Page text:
Low-maintenance pet birds

10 Low-Maintenance Pet Birds For Busy People

Most pet birds have a reputation for being demanding pets, especially when it comes to daily interaction. However, some pet birds do not care for hours of attention and wouldn’t love you any less for it.

Generally, the smaller pet bird species are low-maintenance because they take up less space in the house, do not destroy the furniture, and are easier to clean up after.

That being said, it is important to realize that no bird is zero maintenance. They require regular feeding, grooming, cleaning, and attention. If you have a hectic schedule, adding a bird into your lifestyle will almost certainly make it jam-packed.

We’ve rounded up 10 low-maintenance pet birds for those who want the experience of owning a bird, but don’t have hours to devote to their pets.

Low-Maintenance Pet Birds

Consider these 10 low-maintenance pet birds that can suit your busy lifestyle:


Zebra Finch

Finches make excellent pet birds for people with busy lifestyles because of their easygoing and independent nature.  

They find all the companionship they need from fellow finches in their cage. Along with that, they can freely fly within that space. 

Finches thrive best when kept in pairs or groups, as they prefer the friendship of other finches over human company. Also, keep in mind that finches need a large horizontal cage because they like to fly from side to side instead of climbing the cage.

These birds do not need much of your time and are pretty fun to watch and listen to. So as an owner, you only need to provide food and water and clean their cage once in a while.


Yellow canary

Canaries are another beautiful songbird to consider if you can’t devote one-on-one time to your pet bird. They are quite self-sufficient regarding their social needs. 

Canaries are solitary birds and don’t require interaction with people or other canaries. All they need is a nice big cage to fly around and keep themselves busy and active.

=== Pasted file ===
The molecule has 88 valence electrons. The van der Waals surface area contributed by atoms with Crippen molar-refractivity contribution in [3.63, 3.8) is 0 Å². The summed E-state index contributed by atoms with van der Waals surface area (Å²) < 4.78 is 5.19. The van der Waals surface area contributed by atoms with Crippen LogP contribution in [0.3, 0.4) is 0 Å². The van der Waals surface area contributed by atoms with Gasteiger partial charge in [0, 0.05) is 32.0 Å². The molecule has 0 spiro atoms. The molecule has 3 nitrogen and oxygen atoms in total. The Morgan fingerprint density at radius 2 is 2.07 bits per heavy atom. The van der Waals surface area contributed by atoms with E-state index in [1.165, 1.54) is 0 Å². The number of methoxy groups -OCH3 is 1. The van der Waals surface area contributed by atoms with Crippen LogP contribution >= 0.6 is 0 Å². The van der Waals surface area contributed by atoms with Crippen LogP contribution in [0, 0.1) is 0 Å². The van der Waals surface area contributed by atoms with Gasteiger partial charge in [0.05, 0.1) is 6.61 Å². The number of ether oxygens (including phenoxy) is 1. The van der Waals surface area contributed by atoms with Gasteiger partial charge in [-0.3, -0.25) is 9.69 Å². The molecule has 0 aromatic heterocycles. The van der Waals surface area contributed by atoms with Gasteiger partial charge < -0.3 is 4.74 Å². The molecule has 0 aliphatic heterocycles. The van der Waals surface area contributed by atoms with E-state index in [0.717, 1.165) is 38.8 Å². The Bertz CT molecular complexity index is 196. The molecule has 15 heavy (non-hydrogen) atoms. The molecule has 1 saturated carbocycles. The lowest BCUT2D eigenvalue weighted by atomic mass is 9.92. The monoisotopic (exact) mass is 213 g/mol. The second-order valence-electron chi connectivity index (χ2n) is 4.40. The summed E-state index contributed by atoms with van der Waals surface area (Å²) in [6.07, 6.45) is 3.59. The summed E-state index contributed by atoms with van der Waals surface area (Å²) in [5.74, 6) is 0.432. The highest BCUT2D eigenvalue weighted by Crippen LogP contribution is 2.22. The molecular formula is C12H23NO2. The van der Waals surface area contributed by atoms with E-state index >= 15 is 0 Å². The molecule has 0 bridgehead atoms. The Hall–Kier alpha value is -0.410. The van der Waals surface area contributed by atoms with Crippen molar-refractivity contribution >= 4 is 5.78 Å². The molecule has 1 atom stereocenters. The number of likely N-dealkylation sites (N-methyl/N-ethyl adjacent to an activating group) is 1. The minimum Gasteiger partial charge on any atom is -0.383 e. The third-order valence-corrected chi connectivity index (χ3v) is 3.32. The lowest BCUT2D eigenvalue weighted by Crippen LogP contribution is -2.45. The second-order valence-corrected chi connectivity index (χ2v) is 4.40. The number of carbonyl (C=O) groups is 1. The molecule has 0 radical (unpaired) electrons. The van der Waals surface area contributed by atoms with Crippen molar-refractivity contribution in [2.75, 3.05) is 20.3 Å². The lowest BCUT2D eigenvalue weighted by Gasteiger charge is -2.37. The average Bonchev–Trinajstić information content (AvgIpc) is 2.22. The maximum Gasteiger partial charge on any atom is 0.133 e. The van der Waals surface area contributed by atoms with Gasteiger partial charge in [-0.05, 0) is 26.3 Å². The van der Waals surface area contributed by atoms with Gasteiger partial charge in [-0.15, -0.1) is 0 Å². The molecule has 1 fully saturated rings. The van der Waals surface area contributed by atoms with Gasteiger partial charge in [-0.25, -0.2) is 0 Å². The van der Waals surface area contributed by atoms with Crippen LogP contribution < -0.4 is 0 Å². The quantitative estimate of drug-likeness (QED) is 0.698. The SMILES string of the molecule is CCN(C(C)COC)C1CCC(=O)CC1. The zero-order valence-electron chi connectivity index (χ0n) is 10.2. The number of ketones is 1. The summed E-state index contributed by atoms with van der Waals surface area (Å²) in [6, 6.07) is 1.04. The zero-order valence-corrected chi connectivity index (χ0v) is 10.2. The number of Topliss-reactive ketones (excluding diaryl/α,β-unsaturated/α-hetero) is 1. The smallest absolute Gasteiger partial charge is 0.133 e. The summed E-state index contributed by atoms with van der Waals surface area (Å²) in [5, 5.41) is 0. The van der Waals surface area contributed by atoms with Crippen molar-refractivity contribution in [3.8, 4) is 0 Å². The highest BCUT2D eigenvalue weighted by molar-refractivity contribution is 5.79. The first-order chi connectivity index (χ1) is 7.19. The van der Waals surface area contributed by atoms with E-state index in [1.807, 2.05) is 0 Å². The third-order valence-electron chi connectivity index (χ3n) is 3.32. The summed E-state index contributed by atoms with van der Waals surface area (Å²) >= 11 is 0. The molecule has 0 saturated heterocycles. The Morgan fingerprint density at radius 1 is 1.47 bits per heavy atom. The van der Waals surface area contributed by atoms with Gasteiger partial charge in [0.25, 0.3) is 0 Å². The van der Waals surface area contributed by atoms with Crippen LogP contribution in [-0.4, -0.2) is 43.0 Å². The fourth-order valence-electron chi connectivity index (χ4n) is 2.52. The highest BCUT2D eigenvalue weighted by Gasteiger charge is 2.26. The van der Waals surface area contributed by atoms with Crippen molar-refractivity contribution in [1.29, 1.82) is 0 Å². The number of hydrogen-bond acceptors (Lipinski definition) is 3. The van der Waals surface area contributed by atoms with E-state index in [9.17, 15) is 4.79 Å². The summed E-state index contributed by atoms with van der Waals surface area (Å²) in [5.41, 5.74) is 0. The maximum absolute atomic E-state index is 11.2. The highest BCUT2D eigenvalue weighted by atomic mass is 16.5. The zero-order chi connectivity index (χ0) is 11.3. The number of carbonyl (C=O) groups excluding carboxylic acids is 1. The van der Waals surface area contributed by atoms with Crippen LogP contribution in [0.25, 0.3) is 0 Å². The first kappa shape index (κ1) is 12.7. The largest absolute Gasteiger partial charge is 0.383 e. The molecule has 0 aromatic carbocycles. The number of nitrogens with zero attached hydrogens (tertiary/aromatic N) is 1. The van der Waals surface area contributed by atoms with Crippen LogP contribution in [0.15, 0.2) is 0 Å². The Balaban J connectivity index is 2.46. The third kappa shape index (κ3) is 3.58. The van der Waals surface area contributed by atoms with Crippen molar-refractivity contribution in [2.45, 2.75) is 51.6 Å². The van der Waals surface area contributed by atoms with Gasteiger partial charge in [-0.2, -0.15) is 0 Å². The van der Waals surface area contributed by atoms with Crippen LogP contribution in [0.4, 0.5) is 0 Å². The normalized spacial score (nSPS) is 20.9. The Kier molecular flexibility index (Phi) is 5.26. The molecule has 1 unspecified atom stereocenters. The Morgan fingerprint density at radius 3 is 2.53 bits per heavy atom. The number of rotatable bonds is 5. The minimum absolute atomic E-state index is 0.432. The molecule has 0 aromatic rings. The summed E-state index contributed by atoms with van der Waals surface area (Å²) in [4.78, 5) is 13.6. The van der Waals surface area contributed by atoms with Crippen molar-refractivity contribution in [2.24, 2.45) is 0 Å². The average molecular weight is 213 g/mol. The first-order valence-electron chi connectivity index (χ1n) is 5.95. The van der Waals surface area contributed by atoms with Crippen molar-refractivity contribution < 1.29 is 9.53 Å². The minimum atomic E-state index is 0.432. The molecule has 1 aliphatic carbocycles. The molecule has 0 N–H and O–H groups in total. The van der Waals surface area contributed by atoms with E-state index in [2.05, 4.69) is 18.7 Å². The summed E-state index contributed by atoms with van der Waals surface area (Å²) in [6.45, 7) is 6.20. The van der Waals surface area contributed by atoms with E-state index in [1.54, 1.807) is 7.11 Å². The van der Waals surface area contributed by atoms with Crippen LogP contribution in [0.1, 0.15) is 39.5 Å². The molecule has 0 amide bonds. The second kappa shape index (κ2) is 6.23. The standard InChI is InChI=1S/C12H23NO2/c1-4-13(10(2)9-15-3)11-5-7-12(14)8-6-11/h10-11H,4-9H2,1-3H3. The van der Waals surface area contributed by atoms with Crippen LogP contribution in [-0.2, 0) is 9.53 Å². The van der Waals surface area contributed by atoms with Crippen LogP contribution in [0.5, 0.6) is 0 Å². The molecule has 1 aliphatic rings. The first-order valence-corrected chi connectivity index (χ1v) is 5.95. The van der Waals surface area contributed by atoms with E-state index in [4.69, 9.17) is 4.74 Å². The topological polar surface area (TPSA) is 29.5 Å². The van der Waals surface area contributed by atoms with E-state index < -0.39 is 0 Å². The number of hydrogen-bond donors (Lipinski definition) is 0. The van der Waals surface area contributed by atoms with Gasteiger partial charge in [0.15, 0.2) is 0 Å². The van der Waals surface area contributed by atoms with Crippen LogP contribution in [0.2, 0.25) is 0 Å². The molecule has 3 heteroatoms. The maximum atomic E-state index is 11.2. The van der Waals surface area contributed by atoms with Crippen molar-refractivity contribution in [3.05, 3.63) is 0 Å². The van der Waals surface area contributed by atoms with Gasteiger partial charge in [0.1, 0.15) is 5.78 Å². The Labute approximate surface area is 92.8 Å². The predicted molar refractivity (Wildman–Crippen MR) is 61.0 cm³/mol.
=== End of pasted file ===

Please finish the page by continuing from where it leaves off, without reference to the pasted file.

While canaries are pretty easy to care for, they can be messy birds. They have the bad habit of flinging seeds and vegetables on the floor, which requires more cleaning work on your part.

But the best thing about owning a canary is their melodious songs. Both males and females can sing but generally, male canaries are the better singers. Their songs are louder and more elaborate. 

There are many species of canaries, some are bred for colors and some are bred for their songs. If you want a canary specifically for their singing ability, you should go for the males. 


Ring-necked dove

Doves are a bit more social than finches and canaries. They are sweet and affectionate pets that love all the attention they get from their owners. 

They do not necessarily have high social needs but you do need to spend some time interacting with them. 

If you pair two doves together, they will fulfill their need for socialization. However, they will not bond as closely with you. 

Doves need a large and wide cage as they mostly move sideways. Along with that, a few toys and swings in the cage can keep your doves mentally stimulated.  

Ring-necked doves and diamond doves are two of the most popular dove species to keep. 


Two green budgies

Budgies are outgoing and playful birds that thrive on socialization. These small parakeets are every bit as charming and intelligent as the larger parrot species. They are generally considered easy birds to care for because of their friendly nature and small size.

However, a single budgie will still need several hours of time commitment. The good news is that budgies can also be kept as watch-only birds if provided with the companionship of another budgie. 

If you have a busy schedule, consider getting two budgies to minimize their social dependency on you. Even after being paired, budgies can still keep a close bond with you as long as you maintain contact with them. 

Two budgies might create a little more mess and go through the supply of toys twice as fast. However, this is a small trade-off for the happiness they bring into your life. 

Lineolated Parakeet